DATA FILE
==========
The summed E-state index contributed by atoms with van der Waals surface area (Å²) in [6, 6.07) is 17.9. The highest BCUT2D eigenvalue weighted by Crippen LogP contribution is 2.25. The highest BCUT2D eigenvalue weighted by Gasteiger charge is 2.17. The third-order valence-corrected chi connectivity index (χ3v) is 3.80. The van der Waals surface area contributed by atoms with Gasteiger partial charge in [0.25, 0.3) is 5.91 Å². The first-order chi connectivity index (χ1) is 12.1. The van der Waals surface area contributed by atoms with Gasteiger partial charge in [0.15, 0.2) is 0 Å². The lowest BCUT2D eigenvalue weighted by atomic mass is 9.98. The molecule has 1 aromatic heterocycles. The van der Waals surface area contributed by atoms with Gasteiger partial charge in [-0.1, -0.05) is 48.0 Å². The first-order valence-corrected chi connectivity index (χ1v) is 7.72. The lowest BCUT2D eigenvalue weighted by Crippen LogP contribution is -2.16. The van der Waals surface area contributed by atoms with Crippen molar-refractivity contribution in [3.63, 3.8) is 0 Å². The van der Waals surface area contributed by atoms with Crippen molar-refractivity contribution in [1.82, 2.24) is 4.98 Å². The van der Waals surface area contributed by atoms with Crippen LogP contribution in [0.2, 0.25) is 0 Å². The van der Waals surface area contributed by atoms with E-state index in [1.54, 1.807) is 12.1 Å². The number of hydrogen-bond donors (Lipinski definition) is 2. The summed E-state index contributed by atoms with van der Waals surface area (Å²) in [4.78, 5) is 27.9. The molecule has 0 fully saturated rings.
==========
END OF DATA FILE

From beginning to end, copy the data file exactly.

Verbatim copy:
The summed E-state index contributed by atoms with van der Waals surface area (Å²) in [6, 6.07) is 17.9. The highest BCUT2D eigenvalue weighted by Crippen LogP contribution is 2.25. The highest BCUT2D eigenvalue weighted by Gasteiger charge is 2.17. The third-order valence-corrected chi connectivity index (χ3v) is 3.80. The van der Waals surface area contributed by atoms with Gasteiger partial charge in [0.25, 0.3) is 5.91 Å². The first-order chi connectivity index (χ1) is 12.1. The van der Waals surface area contributed by atoms with Gasteiger partial charge in [0.15, 0.2) is 0 Å². The lowest BCUT2D eigenvalue weighted by atomic mass is 9.98. The molecule has 1 aromatic heterocycles. The van der Waals surface area contributed by atoms with Gasteiger partial charge in [-0.1, -0.05) is 48.0 Å². The first-order valence-corrected chi connectivity index (χ1v) is 7.72. The lowest BCUT2D eigenvalue weighted by Crippen LogP contribution is -2.16. The van der Waals surface area contributed by atoms with Crippen molar-refractivity contribution in [3.63, 3.8) is 0 Å². The van der Waals surface area contributed by atoms with Crippen molar-refractivity contribution in [1.82, 2.24) is 4.98 Å². The van der Waals surface area contributed by atoms with Crippen LogP contribution in [0.2, 0.25) is 0 Å². The van der Waals surface area contributed by atoms with E-state index in [1.54, 1.807) is 12.1 Å². The number of hydrogen-bond donors (Lipinski definition) is 2. The summed E-state index contributed by atoms with van der Waals surface area (Å²) in [4.78, 5) is 27.9. The molecule has 0 fully saturated rings.